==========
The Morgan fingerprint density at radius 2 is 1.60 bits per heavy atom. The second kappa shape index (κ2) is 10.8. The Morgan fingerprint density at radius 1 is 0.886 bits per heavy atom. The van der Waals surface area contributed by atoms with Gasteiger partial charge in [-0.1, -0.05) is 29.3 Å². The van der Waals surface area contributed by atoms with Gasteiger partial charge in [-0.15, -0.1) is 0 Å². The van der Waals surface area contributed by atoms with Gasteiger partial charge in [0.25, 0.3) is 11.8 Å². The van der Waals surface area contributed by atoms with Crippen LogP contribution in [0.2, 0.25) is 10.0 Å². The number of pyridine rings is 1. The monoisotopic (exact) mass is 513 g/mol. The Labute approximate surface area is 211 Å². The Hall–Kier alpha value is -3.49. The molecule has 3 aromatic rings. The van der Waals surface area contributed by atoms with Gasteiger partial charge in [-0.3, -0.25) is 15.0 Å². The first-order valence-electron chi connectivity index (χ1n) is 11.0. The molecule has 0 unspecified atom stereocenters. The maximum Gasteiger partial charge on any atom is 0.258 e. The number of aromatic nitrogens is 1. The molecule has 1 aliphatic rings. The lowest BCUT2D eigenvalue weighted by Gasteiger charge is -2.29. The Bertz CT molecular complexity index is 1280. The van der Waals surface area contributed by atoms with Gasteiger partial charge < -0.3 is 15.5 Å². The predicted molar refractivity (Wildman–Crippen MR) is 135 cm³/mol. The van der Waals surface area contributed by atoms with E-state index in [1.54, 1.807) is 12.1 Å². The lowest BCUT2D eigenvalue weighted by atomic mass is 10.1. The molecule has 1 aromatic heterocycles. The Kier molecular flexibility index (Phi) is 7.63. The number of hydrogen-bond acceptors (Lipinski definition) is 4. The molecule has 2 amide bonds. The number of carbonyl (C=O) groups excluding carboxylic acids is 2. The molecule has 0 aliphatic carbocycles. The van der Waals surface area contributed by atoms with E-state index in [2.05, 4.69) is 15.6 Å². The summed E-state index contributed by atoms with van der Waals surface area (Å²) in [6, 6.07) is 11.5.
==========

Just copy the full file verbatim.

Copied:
The Morgan fingerprint density at radius 2 is 1.60 bits per heavy atom. The second kappa shape index (κ2) is 10.8. The Morgan fingerprint density at radius 1 is 0.886 bits per heavy atom. The van der Waals surface area contributed by atoms with Gasteiger partial charge in [-0.1, -0.05) is 29.3 Å². The van der Waals surface area contributed by atoms with Gasteiger partial charge in [-0.15, -0.1) is 0 Å². The van der Waals surface area contributed by atoms with Gasteiger partial charge in [0.25, 0.3) is 11.8 Å². The van der Waals surface area contributed by atoms with Crippen LogP contribution in [0.2, 0.25) is 10.0 Å². The number of pyridine rings is 1. The monoisotopic (exact) mass is 513 g/mol. The Labute approximate surface area is 211 Å². The Hall–Kier alpha value is -3.49. The molecule has 3 aromatic rings. The van der Waals surface area contributed by atoms with Gasteiger partial charge in [-0.3, -0.25) is 15.0 Å². The first-order valence-electron chi connectivity index (χ1n) is 11.0. The molecule has 0 unspecified atom stereocenters. The maximum Gasteiger partial charge on any atom is 0.258 e. The number of aromatic nitrogens is 1. The molecule has 1 aliphatic rings. The lowest BCUT2D eigenvalue weighted by Gasteiger charge is -2.29. The Bertz CT molecular complexity index is 1280. The van der Waals surface area contributed by atoms with Gasteiger partial charge < -0.3 is 15.5 Å². The predicted molar refractivity (Wildman–Crippen MR) is 135 cm³/mol. The van der Waals surface area contributed by atoms with E-state index in [1.54, 1.807) is 12.1 Å². The lowest BCUT2D eigenvalue weighted by atomic mass is 10.1. The molecule has 1 aromatic heterocycles. The Kier molecular flexibility index (Phi) is 7.63. The number of hydrogen-bond acceptors (Lipinski definition) is 4. The molecule has 2 amide bonds. The number of carbonyl (C=O) groups excluding carboxylic acids is 2. The molecule has 0 aliphatic carbocycles. The van der Waals surface area contributed by atoms with E-state index in [2.05, 4.69) is 15.6 Å². The summed E-state index contributed by atoms with van der Waals surface area (Å²) in [6, 6.07) is 11.5.